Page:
Investigators determined that McCain was watching instruments in his cockpit that indicated the position of his landing gear and had lost track of his altitude and speed.

The report concluded: "In the opinion of the board, the pilot's preoccupation in the cockpit . . . coupled with the use of a power setting too low to maintain level flight in a turn were the primary causes of this accident."

McCain's aviation career did not end there, however. A year and a half later he nearly destroyed another plane by flying through electrical wires. We don't know what excuse if any McCain was able to offer. His career did not end.

Then in 1965 he bailed out of a plane over Virginia's eastern shore. He said that there'd been an explosion in the engine and the plane lost power. Investigators found otherwise:

In a report dated Jan. 18, 1966, the Naval Aviation Safety Center said it could not determine the cause of the accident or corroborate McCain's account of an explosion in the engine. A close examination of the engine found "no discrepancies which would have caused or contributed to engine failure or malfunction."

The report found that McCain, then assigned to squadron VT-7 in Meridian, Miss., had made several errors: He failed to switch the plane's power system to battery backup, which "seriously jeopardized his survival chances." ...

Edward M. Morrison, a mechanic for VT-7 who is now retired and living in Washington state, said that the plane McCain checked out that day had just been refurbished and that he knew of no engine problems.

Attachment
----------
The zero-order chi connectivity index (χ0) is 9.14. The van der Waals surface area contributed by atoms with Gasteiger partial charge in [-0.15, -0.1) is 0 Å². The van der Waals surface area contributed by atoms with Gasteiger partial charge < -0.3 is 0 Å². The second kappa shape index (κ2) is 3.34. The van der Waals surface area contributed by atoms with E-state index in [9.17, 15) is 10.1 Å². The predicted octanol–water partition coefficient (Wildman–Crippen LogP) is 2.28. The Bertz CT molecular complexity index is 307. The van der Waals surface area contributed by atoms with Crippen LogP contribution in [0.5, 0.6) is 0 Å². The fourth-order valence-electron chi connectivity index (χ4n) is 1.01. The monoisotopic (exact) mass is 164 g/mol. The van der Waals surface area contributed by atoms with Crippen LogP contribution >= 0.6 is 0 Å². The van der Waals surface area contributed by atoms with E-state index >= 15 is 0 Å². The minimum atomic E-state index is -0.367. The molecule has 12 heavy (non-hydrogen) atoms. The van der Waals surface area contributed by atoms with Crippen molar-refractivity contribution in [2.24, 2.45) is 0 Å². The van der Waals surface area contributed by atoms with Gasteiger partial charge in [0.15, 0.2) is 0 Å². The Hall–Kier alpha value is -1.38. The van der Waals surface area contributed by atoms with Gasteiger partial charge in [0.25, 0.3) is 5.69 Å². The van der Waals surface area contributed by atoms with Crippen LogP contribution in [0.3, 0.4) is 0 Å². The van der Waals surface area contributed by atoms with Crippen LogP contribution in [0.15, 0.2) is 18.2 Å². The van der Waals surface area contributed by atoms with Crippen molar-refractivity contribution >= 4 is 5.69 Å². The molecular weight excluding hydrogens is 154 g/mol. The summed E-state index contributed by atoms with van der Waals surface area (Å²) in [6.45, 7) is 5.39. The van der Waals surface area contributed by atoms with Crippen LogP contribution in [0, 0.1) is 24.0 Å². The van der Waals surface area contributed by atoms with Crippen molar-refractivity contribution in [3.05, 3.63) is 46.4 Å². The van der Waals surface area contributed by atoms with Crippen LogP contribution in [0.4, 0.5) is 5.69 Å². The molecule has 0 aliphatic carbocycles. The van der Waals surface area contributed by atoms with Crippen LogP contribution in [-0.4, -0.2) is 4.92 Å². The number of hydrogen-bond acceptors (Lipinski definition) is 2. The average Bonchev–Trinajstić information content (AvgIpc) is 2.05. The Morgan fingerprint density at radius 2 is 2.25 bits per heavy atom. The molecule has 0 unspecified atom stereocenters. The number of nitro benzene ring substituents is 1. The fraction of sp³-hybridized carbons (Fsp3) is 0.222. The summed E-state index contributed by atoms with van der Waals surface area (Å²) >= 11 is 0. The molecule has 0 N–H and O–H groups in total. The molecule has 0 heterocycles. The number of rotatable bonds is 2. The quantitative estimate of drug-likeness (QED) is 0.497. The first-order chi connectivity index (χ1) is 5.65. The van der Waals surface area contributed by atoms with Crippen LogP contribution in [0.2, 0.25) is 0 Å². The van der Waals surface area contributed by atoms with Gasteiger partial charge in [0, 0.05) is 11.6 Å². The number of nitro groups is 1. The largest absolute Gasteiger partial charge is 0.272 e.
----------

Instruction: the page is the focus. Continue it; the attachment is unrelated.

A third crash should have ended McCain's career, particularly after another uncorroborated claim of mechanical failure. It didn't. Instead, somebody intervened to change the investigators' findings:

About two weeks after issuing its report, the safety center revised its findings and said the accident resulted from the failure or malfunction of an "undetermined component of the engine."

The vagueness of the new finding, and the timing of the revision, suggests that an order was sent down the chain of command as McCain faced a potentially devastating review of his performance. So it looks like John McCain lied repeatedly about his failures and in at least one case got others to lie to cover up for his lies.

It's remarkable that McCain now has the gall to run for president on the slogan of 'putting country first'. Even more, that he wants voters to judge him based on his character, honor, and integrity.

Back in the summer of 2000 I wrote an op-ed about how George W. Bush and Dick Cheney had handled the selection of Bush's running mate. I thought it showed decisively that both men believe the normal rules just don't apply to them. And behold, that's exactly the kind of administration they've given us. John McCain's entire record tells me that he has a similar attitude toward following the rules and holding himself accountable. In his military record, that attitude is especially stark.

For all the nonsense that was tossed around four years ago about John Kerry's honorable record of service, it's amazing how little serious investigation we've seen from journalists of John McCain's troubled record in the military.

crossposted at